Digitalisation is the word on everyone’s lips and on every company’s agenda. Deservedly so. It is also a core theme for the Subcontracting Trade Fair 2016, besides leadership. Finnish companies can succeed in the global arena if they show agility in exploiting the opportunities offered by digitalisation. At its best, digitalisation can propel the growth of a small company, helping it to become an internationally significant business at an unprecedented pace. For companies that are already playing in the big leagues, digitalisation may open new avenues for business. There have to be both winners and losers in this game, so which players will manage to turn digitalisation into profitable business?

Technology already makes many new things possible. Online technologies (such as 5G and LTE-M) will not form a bottleneck to future growth, and novel sensors and other electronic measurement devices are being developed at an ever-increasing rate. The new devices can also become more ecologically friendly. Assistance in digitalisation and the development of services related to the Internet of Things is readily available. In fact, technology providers are so numerous that consolidation of the market is likely to occur in the not-too-distant future.

How well we succeed in the digital age depends mainly on us, the people working at companies – on how quickly we can step away from old models and learn new ones, and on whether we find the right networks and partners to work with while also remaining agile and eager to develop new ideas. And we should especially remain eager to learn more about our clients. Ultimately, B2B business too is about having an impact on the end user and decision-maker on a personal level. By applying in-depth understanding of the client’s world and problems, we can break new ground for ourselves in the digital market.

Since 1993, when we launched our first digital welding machine, Kemppi has been actively involved in the creation of digital solutions. After that, the role of software in our equipment has grown exponentially, and the number of coders we employ has increased accordingly. We have long been preparing ourselves to meet the requirements of the Internet of Things and smart factories. However, our expansion into software-based business was not spurred by our need to automate our processes; instead, it was triggered by our clients’ needs and our desire to create solutions that will give our clients significant help in improving their welding operations’ productivity and quality management. Right from the start, we wanted to support the digitalisation of our clients’ business operations. As fruit of several development projects, we created the Kemppi ARC System, an ERP system for welding that our clients have benefited from for several years now.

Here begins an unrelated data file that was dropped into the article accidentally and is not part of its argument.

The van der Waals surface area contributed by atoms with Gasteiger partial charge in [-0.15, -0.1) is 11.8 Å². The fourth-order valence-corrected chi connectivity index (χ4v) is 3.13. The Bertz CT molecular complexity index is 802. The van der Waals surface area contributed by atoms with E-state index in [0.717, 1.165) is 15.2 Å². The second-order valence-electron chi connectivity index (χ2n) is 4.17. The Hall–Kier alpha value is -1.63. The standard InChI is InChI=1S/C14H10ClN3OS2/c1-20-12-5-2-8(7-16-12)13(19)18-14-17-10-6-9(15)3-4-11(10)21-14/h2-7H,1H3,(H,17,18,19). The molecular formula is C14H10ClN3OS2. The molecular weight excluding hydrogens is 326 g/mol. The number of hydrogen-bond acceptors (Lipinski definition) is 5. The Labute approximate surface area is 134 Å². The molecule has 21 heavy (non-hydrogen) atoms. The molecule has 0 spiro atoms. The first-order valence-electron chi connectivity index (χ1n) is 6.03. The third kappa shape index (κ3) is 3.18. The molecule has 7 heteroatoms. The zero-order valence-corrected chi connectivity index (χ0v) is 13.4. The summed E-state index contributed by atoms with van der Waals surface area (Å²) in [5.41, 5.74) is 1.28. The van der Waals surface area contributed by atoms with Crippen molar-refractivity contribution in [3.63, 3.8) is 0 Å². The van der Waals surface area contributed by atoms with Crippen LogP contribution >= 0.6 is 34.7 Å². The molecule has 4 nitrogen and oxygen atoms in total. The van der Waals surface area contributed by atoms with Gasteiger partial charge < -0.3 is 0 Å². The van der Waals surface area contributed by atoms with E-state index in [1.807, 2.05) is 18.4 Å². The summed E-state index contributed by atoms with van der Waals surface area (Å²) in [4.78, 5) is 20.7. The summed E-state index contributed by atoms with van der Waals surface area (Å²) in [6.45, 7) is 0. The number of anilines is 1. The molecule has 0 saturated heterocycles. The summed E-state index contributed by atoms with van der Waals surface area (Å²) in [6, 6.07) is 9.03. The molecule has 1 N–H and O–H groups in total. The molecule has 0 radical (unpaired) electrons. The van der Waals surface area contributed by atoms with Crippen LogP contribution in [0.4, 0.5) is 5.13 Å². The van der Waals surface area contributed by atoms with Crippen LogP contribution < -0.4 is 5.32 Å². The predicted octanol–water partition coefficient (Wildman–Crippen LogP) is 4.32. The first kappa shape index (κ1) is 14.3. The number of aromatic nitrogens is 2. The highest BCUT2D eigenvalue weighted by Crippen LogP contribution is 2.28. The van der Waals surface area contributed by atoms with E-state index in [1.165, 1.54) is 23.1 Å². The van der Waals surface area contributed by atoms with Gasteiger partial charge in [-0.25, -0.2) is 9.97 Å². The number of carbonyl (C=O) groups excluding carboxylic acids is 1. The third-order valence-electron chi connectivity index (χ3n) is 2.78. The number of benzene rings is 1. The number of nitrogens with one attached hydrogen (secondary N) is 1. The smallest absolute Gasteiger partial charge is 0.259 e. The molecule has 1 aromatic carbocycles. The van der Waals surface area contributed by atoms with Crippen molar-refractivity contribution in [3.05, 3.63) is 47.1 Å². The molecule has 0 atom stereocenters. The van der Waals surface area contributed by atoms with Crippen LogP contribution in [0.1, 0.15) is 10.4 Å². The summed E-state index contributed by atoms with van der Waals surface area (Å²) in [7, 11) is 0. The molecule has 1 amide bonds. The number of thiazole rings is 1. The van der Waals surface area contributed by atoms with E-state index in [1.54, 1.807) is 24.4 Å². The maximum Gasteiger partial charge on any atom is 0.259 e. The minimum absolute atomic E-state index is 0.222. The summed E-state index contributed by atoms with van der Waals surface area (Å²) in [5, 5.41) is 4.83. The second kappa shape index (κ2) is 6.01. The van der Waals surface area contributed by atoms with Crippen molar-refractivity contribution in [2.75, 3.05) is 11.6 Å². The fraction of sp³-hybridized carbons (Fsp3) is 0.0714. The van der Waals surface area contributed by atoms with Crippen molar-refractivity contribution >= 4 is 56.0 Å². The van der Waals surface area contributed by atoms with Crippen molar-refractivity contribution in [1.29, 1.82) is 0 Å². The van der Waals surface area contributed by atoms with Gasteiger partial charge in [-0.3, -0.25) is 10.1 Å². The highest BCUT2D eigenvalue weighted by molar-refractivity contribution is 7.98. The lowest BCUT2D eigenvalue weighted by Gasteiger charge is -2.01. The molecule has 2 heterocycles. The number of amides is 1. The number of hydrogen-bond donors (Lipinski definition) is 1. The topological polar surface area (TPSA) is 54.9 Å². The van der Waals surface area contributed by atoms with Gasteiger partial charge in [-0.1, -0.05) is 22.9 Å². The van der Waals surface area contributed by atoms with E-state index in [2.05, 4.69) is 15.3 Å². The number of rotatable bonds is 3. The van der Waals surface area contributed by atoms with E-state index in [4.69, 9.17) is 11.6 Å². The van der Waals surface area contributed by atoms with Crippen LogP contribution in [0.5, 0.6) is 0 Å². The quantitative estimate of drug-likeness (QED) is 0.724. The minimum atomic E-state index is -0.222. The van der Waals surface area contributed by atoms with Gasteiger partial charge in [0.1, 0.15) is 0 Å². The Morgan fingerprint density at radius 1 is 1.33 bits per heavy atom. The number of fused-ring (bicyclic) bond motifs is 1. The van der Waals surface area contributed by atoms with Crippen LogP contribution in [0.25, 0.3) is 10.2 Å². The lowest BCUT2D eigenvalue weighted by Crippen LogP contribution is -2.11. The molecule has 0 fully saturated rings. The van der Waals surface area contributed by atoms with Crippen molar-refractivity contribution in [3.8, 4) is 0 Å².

It has not been an easy path, and changing a culture takes time. We’ve had to learn many things through trial and error. Our ICT has made a switch from data centres to cloud-based functions, our sales teams have learned the secrets of Solution sales, and our marketing department has adopted new ways of benefiting from social media, while data protection issues have climbed high on the management’s agenda. Digitalisation has also brought a complete overhaul of our offering development process.

Our aim is to remain at the forefront in our field, utilising the opportunities that digitalisation offers. This is why we have actively developed our operations in this area for years – without any extra hype.

Teresa Kemppi-Vasama is the Executive Chairman of the Kemppi Oy Board and a third-generation owner.
Katri Sahlman is Vice President of Kemppi Oy responsible for the company’s business development, Kemppi ARC System software development, and ICT.

Lahti-based Kemppi Oy is a front runner in arc welding, developing smart welding machines, welding management software, and related expert services for both consumer use and challenging industrial applications. Up to 90% of Kemppi’s solutions are sold in the international market. For more information, visit